of existing debt, often "rolling over" debt that comes due into new debt. When debt matures new debt is many times issued to repay the old debt, perhaps from the same creditor. That is one reason why debt issuance far surpasses equity issuance in currency value.

Debt is often issued with a repayment plan (a "time to maturity" in some cases), repayment times may be between a few days (interbank cash flow management) and 50 years or longer (consumer real estate debt). The average repayment time of all worldwide outstanding debt is perhaps 10 years.

Equity is another way of financing business, as it has no set time to maturity and pays no set interest. It pays profit from the company it has a claim on.

Accounting

All credit is debt, a liability. Debt is created by lenders and borrowers agreeing to exchange the use of money for the promise to repay. The unit of money lent is the asset of the creditor and the liability of the debtor.

Notes are paper with terms of exchange, hence credits or access to money. All currencies are notes ("This note is legal tender for..."). Money is based on a fiat whereupon all agree upon the exchange values of similar pieces of paper. This extends to savings and checking accounts which are depository receipts for money loaned to bankers who in turn lend it to other borrowers. And thus it multiplies, a deposit becomes a loan that becomes another deposit and so on.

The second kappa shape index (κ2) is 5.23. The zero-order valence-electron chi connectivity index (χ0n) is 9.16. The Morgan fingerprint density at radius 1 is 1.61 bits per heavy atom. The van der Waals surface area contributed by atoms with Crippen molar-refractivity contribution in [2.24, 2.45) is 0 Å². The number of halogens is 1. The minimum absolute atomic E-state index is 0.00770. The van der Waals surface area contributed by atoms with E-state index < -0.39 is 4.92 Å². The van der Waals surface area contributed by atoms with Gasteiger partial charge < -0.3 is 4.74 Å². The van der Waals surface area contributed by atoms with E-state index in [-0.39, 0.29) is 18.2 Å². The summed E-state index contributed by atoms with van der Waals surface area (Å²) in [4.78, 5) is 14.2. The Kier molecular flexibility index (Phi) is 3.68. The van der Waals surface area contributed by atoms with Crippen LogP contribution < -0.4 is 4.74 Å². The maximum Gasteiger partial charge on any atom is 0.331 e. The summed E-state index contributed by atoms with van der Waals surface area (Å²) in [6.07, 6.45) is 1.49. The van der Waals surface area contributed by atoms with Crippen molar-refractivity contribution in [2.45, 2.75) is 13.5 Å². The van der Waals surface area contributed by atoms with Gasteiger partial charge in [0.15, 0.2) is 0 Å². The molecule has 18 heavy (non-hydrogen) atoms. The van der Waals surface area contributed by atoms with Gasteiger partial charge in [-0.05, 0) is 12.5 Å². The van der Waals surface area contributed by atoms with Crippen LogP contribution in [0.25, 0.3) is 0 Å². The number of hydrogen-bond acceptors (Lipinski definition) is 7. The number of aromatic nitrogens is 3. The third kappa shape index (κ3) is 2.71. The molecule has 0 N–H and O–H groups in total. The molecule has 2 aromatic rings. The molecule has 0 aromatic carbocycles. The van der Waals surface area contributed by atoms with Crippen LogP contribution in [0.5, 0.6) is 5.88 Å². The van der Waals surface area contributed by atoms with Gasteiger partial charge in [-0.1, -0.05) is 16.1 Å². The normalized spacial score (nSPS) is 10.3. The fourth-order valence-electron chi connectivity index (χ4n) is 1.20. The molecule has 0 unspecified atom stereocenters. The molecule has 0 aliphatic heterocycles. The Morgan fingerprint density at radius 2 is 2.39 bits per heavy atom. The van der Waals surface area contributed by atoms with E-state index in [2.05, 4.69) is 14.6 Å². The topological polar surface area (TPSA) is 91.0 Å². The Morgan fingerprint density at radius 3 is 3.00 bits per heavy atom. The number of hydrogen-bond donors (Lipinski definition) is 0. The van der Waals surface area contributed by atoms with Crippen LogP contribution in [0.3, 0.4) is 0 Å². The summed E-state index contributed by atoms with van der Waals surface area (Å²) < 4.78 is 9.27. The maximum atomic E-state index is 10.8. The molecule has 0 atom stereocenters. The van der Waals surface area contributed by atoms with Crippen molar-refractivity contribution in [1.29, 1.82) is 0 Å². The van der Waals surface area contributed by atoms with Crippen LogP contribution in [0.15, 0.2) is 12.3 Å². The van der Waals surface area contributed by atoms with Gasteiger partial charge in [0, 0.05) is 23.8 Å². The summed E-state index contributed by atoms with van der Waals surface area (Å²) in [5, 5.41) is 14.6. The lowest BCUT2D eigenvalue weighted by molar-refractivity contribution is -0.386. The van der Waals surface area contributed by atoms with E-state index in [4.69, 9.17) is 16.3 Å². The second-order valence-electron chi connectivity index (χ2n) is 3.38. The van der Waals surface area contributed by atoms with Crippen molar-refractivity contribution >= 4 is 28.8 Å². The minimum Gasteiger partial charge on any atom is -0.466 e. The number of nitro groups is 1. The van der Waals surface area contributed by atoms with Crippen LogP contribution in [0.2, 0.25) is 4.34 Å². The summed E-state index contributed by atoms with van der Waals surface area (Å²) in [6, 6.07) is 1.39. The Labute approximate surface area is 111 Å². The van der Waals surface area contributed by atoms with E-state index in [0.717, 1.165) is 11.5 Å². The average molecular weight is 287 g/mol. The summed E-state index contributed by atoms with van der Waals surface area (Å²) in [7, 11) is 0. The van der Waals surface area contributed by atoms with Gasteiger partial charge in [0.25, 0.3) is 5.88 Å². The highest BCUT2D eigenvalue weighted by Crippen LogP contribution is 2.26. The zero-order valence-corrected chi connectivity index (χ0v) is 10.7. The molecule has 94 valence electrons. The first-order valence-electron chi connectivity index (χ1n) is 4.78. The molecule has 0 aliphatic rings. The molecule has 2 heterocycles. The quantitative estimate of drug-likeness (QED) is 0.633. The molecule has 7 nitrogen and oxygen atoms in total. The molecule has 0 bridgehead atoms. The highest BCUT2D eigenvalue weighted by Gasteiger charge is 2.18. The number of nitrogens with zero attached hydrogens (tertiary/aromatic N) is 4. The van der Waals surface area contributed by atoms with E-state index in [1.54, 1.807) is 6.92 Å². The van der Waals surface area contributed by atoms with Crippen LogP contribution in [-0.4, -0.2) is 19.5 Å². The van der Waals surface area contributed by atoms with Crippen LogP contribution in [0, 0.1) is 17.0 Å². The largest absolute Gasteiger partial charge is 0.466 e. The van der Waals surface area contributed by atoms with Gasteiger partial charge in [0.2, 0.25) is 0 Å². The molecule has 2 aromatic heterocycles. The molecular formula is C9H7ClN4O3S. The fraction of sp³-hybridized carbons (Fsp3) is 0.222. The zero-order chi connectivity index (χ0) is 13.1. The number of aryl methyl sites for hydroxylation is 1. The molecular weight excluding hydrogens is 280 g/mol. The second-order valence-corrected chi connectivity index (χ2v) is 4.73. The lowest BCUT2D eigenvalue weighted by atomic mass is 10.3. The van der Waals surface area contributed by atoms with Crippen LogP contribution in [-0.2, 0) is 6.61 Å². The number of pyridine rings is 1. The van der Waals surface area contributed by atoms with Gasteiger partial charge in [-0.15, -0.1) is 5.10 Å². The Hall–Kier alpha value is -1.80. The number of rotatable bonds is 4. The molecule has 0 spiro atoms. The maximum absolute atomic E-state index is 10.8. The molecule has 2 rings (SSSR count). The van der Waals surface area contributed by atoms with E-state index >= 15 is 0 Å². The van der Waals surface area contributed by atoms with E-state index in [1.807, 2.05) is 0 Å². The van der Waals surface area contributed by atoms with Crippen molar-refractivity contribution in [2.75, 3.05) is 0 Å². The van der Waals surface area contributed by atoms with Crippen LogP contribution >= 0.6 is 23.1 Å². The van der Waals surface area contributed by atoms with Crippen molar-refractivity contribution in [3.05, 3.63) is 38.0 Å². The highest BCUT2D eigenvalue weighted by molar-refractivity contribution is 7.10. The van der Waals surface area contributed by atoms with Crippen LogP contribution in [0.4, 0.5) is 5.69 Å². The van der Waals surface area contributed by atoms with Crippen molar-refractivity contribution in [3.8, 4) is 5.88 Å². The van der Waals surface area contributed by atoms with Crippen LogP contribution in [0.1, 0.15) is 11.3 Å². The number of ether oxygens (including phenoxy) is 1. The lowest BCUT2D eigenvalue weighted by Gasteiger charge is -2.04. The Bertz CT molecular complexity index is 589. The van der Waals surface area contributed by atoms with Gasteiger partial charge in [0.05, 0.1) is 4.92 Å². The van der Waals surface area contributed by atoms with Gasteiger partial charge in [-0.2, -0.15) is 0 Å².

The terms of the lending agreement are the key elements of the contractual terms of a promissory note regarding repayment including the amount(s) loaned and to be repaid, loan fees, time value and risk value interest charges, due dates, balloon payments, default terms and more. All material information should be disclosed on financial statements or footnotes.

2004

Worldwide debt
Debt
A debt is an obligation owed by one party to a second party, the creditor; usually this refers to assets granted by the creditor to the debtor, but the term can also be used metaphorically to cover moral obligations and other interactions not based on economic value.A debt is created when a...

and equity
Stock
The capital stock of a business entity represents the original capital paid into or invested in the business by its founders. It serves as a security for the creditors of a business since it cannot be withdrawn to the detriment of the creditors...

underwriting
Underwriting
Underwriting refers to the process that a large financial service provider uses to assess the eligibility of a customer to receive their products . The name derives from the Lloyd's of London insurance market...

reached a record \$5.69 trillion. Worldwide debt underwriting grew 4.3% year-over-year to \$5.19 trillion. Syndicated lending was up 34.3% year-over-year. worldwide high-yield corporate debt climbed to over \$163 billion eclipsing the previous record of \$150 billion set in 1998. US Asset-backed securities
Asset-backed security